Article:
Discussion: Rvalue refs and a Move construtor for D

Suleyman sahmi.soulaimane at gmail.com
Sun Sep 8 01:33:05 UTC 2019

On Sunday, 8 September 2019 at 01:04:35 UTC, Manu wrote:
> I think the reason is that, in C++, pointers would be 
> eliminated from the language if they could get away with the 
> deviation from legacy. In C++, ref's are part of the type, and 
> this works immeasurably better than this 'storage class' idea 
> we have in D. So when they added rval ref's, they extended the 
> expression for pointers that they would prefer you invest in, 
> which is references in general.

There is pointer to pointer but there is no ref to ref. That is 
an unjustified limitation. Just because certain aspects of 
pointers can be replaced by doesn't mean ref is good and pointer 
is bad.

> I think the advantage of using references for rvalues, is that 
> you
> can't assign references, you can't store them off somewhere, 
> which is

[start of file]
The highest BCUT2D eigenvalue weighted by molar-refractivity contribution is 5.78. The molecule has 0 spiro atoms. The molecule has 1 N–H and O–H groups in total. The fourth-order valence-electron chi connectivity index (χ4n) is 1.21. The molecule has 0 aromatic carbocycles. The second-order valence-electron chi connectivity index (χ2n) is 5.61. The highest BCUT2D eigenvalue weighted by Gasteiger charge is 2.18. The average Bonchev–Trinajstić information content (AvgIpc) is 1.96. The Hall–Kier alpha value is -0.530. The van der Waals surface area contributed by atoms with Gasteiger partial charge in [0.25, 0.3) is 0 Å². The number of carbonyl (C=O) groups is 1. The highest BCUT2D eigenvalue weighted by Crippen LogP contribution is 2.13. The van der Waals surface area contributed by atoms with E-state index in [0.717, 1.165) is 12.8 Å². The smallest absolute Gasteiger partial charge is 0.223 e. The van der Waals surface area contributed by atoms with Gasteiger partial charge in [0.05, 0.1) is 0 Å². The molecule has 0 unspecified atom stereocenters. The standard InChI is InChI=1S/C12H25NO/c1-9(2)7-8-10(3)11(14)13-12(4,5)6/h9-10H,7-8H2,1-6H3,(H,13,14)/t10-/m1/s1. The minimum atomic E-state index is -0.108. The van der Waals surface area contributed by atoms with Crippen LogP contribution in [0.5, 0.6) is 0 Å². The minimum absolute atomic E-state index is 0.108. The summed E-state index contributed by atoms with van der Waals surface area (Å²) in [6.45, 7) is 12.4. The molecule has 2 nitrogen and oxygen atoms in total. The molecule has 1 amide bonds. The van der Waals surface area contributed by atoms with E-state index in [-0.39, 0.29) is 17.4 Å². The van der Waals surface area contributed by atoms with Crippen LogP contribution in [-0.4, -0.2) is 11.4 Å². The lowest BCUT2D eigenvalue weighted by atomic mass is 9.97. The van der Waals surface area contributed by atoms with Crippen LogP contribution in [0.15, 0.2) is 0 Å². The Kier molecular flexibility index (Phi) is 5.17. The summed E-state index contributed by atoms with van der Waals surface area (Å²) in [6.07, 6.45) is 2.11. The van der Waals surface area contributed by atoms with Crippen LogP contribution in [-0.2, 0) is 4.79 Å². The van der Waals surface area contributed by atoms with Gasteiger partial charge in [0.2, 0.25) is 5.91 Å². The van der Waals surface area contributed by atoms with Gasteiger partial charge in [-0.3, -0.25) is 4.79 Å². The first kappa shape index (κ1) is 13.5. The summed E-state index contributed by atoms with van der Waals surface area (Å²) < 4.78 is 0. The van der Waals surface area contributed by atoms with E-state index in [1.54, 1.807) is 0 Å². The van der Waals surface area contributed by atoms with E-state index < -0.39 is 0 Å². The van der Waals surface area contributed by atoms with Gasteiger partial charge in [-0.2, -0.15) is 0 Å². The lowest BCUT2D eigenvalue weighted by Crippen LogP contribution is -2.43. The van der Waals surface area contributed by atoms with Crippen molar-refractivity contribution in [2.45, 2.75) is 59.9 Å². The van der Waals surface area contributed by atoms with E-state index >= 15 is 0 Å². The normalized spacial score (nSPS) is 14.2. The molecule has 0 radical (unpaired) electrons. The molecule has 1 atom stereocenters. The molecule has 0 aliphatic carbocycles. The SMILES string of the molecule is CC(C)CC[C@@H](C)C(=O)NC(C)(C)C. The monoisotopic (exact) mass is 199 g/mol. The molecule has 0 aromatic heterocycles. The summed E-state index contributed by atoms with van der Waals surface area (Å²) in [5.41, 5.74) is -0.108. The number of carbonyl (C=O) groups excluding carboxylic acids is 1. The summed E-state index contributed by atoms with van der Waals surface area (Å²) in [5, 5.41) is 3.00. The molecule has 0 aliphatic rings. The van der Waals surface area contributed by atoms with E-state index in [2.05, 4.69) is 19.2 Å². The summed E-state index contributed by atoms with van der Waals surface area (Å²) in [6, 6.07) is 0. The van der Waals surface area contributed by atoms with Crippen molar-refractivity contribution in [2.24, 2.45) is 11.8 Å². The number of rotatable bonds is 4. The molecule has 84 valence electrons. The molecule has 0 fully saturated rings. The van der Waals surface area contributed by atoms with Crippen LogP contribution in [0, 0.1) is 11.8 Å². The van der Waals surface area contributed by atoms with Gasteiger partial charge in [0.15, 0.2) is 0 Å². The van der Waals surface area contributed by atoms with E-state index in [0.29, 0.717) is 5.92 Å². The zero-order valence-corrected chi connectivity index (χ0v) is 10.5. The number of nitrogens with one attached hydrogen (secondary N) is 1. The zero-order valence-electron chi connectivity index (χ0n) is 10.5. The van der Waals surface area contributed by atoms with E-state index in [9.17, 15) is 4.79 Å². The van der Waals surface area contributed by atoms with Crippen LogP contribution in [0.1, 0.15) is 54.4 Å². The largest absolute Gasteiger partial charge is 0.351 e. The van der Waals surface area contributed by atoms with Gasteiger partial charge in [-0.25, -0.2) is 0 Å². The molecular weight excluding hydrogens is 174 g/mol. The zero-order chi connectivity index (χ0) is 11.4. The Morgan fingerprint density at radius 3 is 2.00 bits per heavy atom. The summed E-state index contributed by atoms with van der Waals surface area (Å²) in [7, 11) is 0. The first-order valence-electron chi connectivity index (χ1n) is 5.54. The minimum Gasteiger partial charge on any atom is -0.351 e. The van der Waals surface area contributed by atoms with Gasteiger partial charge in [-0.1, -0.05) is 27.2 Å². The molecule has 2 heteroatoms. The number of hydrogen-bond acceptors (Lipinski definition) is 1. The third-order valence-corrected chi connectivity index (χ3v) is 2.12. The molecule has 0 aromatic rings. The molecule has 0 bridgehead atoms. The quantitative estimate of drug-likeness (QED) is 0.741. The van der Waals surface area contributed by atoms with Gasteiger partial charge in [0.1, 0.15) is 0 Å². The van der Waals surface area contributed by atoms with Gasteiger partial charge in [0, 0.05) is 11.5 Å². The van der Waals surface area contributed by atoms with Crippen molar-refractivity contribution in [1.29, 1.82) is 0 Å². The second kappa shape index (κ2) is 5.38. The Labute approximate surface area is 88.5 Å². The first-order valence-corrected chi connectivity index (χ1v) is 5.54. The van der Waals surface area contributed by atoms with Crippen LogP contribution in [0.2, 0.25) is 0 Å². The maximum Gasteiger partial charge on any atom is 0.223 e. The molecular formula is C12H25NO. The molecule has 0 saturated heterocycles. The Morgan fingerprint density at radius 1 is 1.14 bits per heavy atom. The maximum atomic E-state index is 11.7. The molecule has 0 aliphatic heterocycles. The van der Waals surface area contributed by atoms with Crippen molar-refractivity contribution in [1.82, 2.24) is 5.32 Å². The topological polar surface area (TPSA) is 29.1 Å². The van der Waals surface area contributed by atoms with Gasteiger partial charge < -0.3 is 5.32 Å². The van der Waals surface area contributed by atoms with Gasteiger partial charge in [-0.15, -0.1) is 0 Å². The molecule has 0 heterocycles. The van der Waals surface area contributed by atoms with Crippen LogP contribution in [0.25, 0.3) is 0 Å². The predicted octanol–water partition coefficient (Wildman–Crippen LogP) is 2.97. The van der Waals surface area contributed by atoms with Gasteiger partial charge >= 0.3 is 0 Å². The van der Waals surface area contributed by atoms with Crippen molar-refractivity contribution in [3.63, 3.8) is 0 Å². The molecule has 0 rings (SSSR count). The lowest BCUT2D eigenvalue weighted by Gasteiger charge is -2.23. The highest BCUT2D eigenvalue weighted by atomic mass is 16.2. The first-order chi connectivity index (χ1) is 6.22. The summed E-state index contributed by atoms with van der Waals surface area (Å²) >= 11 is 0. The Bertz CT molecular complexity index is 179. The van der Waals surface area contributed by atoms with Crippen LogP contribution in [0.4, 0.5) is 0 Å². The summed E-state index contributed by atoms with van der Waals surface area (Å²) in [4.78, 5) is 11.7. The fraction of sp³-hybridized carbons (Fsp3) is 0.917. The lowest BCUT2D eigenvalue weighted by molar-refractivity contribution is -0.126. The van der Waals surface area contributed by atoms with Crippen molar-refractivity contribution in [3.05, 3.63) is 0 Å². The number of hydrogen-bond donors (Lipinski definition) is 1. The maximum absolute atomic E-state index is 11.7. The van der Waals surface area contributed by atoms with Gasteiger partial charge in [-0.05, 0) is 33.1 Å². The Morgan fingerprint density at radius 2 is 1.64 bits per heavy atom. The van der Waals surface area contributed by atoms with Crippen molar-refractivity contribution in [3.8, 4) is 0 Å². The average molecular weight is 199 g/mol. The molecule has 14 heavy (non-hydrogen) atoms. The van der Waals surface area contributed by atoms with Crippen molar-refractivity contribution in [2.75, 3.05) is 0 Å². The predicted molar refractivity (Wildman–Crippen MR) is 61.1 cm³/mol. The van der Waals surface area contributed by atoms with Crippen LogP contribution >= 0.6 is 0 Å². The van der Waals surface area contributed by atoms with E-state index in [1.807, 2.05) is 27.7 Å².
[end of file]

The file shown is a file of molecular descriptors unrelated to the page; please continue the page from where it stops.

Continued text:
> the implication that you take from being handed a pointer.

I'm not sure what you mean. You certainly can store rvalue ref in 
C++ everywhere, even inside structs. And when you take a pointer 
it's just the same underground except that you lose type 
information unjustifiably.

> If we introduce rval pointers, then you'd be able to assign 
> them, make
> struct members, all that stuff, which you can't do with ref's.

You can already do all of that in C++ 

> I find it a bit weird to think about an rvalue pointer, because 
> the natural conclusion is that I can create one on the stack 
> and freely assign to/from it, or as a member of a struct... 
> that gets strange very quickly.

Ref in C++ is unjustifiably limited. And saving rvalueness has 
nothing to do in the ref vs pointer battle.

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